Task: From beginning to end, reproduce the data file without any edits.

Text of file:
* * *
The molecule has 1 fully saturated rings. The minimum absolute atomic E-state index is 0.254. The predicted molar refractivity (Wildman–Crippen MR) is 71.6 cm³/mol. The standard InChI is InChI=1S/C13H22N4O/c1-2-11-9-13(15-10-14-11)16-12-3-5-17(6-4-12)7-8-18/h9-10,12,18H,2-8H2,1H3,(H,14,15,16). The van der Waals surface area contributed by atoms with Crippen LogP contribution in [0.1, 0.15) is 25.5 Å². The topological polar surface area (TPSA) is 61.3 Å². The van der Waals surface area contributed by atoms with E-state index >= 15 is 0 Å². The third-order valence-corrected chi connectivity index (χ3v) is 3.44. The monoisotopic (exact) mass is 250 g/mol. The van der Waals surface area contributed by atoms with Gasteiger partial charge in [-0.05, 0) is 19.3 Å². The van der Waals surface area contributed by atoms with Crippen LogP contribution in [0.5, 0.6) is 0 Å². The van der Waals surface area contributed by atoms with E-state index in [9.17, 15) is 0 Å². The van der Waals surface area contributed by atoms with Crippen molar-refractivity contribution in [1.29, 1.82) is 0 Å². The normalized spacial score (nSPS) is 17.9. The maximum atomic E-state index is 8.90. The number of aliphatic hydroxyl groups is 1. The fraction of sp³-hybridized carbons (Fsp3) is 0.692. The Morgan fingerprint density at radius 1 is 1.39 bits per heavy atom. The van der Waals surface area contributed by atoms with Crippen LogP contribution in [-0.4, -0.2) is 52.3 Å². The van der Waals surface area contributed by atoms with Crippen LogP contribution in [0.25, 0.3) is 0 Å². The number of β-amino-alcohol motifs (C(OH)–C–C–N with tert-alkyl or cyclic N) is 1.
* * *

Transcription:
The molecule has 1 fully saturated rings. The minimum absolute atomic E-state index is 0.254. The predicted molar refractivity (Wildman–Crippen MR) is 71.6 cm³/mol. The standard InChI is InChI=1S/C13H22N4O/c1-2-11-9-13(15-10-14-11)16-12-3-5-17(6-4-12)7-8-18/h9-10,12,18H,2-8H2,1H3,(H,14,15,16). The van der Waals surface area contributed by atoms with Crippen LogP contribution in [0.1, 0.15) is 25.5 Å². The topological polar surface area (TPSA) is 61.3 Å². The van der Waals surface area contributed by atoms with E-state index >= 15 is 0 Å². The third-order valence-corrected chi connectivity index (χ3v) is 3.44. The monoisotopic (exact) mass is 250 g/mol. The van der Waals surface area contributed by atoms with Gasteiger partial charge in [-0.05, 0) is 19.3 Å². The van der Waals surface area contributed by atoms with Crippen LogP contribution in [0.5, 0.6) is 0 Å². The van der Waals surface area contributed by atoms with E-state index in [9.17, 15) is 0 Å². The van der Waals surface area contributed by atoms with Crippen molar-refractivity contribution in [1.29, 1.82) is 0 Å². The normalized spacial score (nSPS) is 17.9. The maximum atomic E-state index is 8.90. The number of aliphatic hydroxyl groups is 1. The fraction of sp³-hybridized carbons (Fsp3) is 0.692. The Morgan fingerprint density at radius 1 is 1.39 bits per heavy atom. The van der Waals surface area contributed by atoms with Crippen LogP contribution in [-0.4, -0.2) is 52.3 Å². The van der Waals surface area contributed by atoms with Crippen LogP contribution in [0.25, 0.3) is 0 Å². The number of β-amino-alcohol motifs (C(OH)–C–C–N with tert-alkyl or cyclic N) is 1.